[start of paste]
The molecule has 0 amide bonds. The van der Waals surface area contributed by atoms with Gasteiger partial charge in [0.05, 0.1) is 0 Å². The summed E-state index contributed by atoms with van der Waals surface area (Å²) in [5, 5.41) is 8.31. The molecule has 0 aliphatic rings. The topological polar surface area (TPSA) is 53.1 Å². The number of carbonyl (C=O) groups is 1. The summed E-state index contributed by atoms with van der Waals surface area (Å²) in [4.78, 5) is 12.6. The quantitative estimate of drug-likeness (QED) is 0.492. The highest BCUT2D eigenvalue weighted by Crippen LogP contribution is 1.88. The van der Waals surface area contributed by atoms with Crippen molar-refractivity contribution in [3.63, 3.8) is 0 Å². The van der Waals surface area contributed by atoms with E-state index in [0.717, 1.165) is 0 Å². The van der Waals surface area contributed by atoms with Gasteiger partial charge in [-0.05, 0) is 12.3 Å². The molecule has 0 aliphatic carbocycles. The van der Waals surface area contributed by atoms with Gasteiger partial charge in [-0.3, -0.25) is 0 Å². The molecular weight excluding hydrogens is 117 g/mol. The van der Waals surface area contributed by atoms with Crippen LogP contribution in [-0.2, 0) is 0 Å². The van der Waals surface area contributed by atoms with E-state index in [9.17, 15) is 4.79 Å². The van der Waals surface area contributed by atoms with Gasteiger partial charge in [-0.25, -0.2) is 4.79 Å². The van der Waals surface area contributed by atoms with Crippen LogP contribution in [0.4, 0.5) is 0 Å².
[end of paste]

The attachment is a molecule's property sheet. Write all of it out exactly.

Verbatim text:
The molecule has 0 amide bonds. The van der Waals surface area contributed by atoms with Gasteiger partial charge in [0.05, 0.1) is 0 Å². The summed E-state index contributed by atoms with van der Waals surface area (Å²) in [5, 5.41) is 8.31. The molecule has 0 aliphatic rings. The topological polar surface area (TPSA) is 53.1 Å². The number of carbonyl (C=O) groups is 1. The summed E-state index contributed by atoms with van der Waals surface area (Å²) in [4.78, 5) is 12.6. The quantitative estimate of drug-likeness (QED) is 0.492. The highest BCUT2D eigenvalue weighted by Crippen LogP contribution is 1.88. The van der Waals surface area contributed by atoms with Crippen molar-refractivity contribution in [3.63, 3.8) is 0 Å². The van der Waals surface area contributed by atoms with E-state index in [0.717, 1.165) is 0 Å². The van der Waals surface area contributed by atoms with Gasteiger partial charge in [-0.05, 0) is 12.3 Å². The molecule has 0 aliphatic carbocycles. The van der Waals surface area contributed by atoms with Gasteiger partial charge in [-0.3, -0.25) is 0 Å². The molecular weight excluding hydrogens is 117 g/mol. The van der Waals surface area contributed by atoms with Crippen LogP contribution in [-0.2, 0) is 0 Å². The van der Waals surface area contributed by atoms with E-state index in [9.17, 15) is 4.79 Å². The van der Waals surface area contributed by atoms with Gasteiger partial charge in [-0.25, -0.2) is 4.79 Å². The van der Waals surface area contributed by atoms with Crippen LogP contribution in [0.4, 0.5) is 0 Å².